2017 FLTRXS Road Glide Special Review

by Dain Gingerellli

I was highballing north on US 395 along california’s Sierra Nevada Mountains, the Harley’s cruise control doing most of the work, when the slow-moving tractor-trailer up ahead forced me to reduce speed. I should point out, too, that this was no ordinary Harley-Davidson. I was riding a 2017 FLTRXS Road Glide Special, and its electronic odometer revealed that the Milwaukee-Eight engine had only recently been broken in by the crew at Harley’s West Coast fleet center. The big 107″ V-twin was loafing along at about 85 mph, the bike’s standard cruise control feature subbing for me while I relaxed and rested behind the RUSHMORE-inspired fairing. Life was good—until the big rig impeded our headway.

I gently applied the Reflex Linked brakes to cancel the cruise control command, hauling the speed down to about 60. A few cars approaching from the opposite direction prevented me from overtaking the slow-moving rig right away. Moments later an opening in the traffic set me free, so I purposely twisted the right grip, feeding raw gasoline and fresh air into the eight-valve engine’s thirsty combustion chambers. The single-cam engine liked that, and our speed increased proportionally until the Road Glide Special quickly found its new place on earth ahead of the lumbering big rig. Life was, once again, good for me.
Let me be clear about another point: I didn’t downshift to fifth gear while overtaking the truck. This new engine has torque (I almost feel guilty about not spelling that with a capital T!) in spades, making downshifting optional under most riding conditions. Harley claims 111.4 ft-lbs. at 3250 rpm, a figure that’s actually only a few ft-lbs. more than what the Twin Cam 103″ generated. What the 2017 figures fail to reveal is that the new Milwaukee-Eight’s torque curve is much broader than the 103″ engine’s. And I like the new torque curve. A lot.

AIM’s editor, Steve Lita, pointed out the technological highlights of Harley’s new engine in issue 341, and in issue 342 he gave a glimpse of what the new baggers that cradle the engine in their RUSHMORE frames are like. Now I’m going to tell you about what I consider to be the best bargain among those baggers: the Road Glide Special.

This bike has it all, and the marketing folks at Harley pretty much pegged it with the FLTRXS’s mission statement: “Long on features, comfort, and attitude.” Indeed, and beyond the standard RUSHMORE and new Milwaukee-Eight features, the Special sports Harley’s big Boom! Box 6.5GT touch-sensitive screen that’s positioned between the inner fairing’s two large speakers and right beneath the easy-to-read analog instruments.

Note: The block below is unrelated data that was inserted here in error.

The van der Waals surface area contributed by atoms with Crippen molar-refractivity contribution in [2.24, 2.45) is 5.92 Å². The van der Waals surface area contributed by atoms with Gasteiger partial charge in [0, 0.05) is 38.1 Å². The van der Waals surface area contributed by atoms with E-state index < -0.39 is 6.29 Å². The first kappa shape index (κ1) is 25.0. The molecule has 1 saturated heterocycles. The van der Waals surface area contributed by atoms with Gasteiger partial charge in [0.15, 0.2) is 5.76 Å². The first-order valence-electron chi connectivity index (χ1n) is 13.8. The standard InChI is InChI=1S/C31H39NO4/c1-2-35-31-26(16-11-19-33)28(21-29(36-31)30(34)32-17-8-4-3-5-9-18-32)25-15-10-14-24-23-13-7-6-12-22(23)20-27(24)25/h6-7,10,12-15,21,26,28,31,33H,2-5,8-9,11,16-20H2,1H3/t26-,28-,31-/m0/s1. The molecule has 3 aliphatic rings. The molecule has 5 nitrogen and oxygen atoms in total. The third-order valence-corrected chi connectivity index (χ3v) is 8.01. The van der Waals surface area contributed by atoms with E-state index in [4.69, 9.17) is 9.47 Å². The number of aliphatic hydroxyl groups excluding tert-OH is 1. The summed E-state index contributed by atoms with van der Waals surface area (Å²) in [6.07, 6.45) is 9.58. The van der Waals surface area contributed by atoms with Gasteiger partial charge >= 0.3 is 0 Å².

Truth be told, though, I rarely use the infotainment feature. Oh, I’ll dabble with the navigation option now and then to save myself from being totally lost during an adventure, but otherwise I prefer to enjoy the drone of the engine’s exhaust note while racking up the miles. And what a sound the 2017 Road Glide Special’s new mufflers produce, a deep, rich, mellow tone, one that bikers have enjoyed for years. Harley engineers were able to attain this new, throatier sound by exorcising some of the mechanical-noise demons from the engine, primary drive, clutch, and transmission. Less clanging noise there creates a vacuum of sorts that can be filled with more decibels from the exhaust system, the end result a motorcycle with a noise factor that, in addition to complying with federal decibel regulations, sounds genuinely cool. Welcome to the 21st century of motorcycle engineering and marketing; the Road Glide Special clearly stands at the forefront of this new philosophy.

Enough about the features, let’s talk about the Road Glide Special’s comfort. I’m on record in past bike reviews stating that I love touring aboard Electra Glides. I still like those batwing fairing bikes but, in truth, when it comes to absolute comfort, this RG Special fits me like the proverbial glove. My 5′ 8″ frame and 30″ inseam are well-matched to the bike’s ergonomics. I can flat foot stops at traffic lights thanks to a claimed seat height of 25.9″ (laden), and the reach to the handgrips is relaxed and natural. The seat’s bucket shape is form-fit to my derriere, and the tinted stub windshield mixed with the fairing’s RUSHMORE ducting allows just the right amount of wind blast to entertain me without pounding me. The small winglets at the base of the aerodynamically shaped shark-nose fairing help with that, and because the High Output engine doesn’t have the Twin Cooled liquid-cooling option, there are no fairing lowers to further isolate me from the elements so I don’t feel like I’m wrapped fully in a cocoon. I’m on a motorcycle.

Now let’s discuss the Special’s attitude. There are two key elements to a bagger: it must be capable of toting a reasonable amount of gear for extended rides, and it must look cool in carrying out its mission. The RG Special’s two lockable saddlebags boast a claimed 2.3 cubic feet of storage capacity, and while I can’t exactly describe just what that equates to in real-world gear, I can say that I was able to pack three days worth of personal inventory plus my camera gear for the blast up US 395.
And the FLTRXS looked cool—you know, attitude— while making the run up 395. Start with the paint. Vivid Black remains the standard color for the base model, which places MSRP at a rather cool $23,999. Our test bike sported the Hard Candy Custom paint option (three new color choices are on tap for 2017, two of which are Hard Candy Custom colors), which boosts price to $26,999. Yeah, it ain’t cheap, so determine just how much attitude you want, and then set your budget.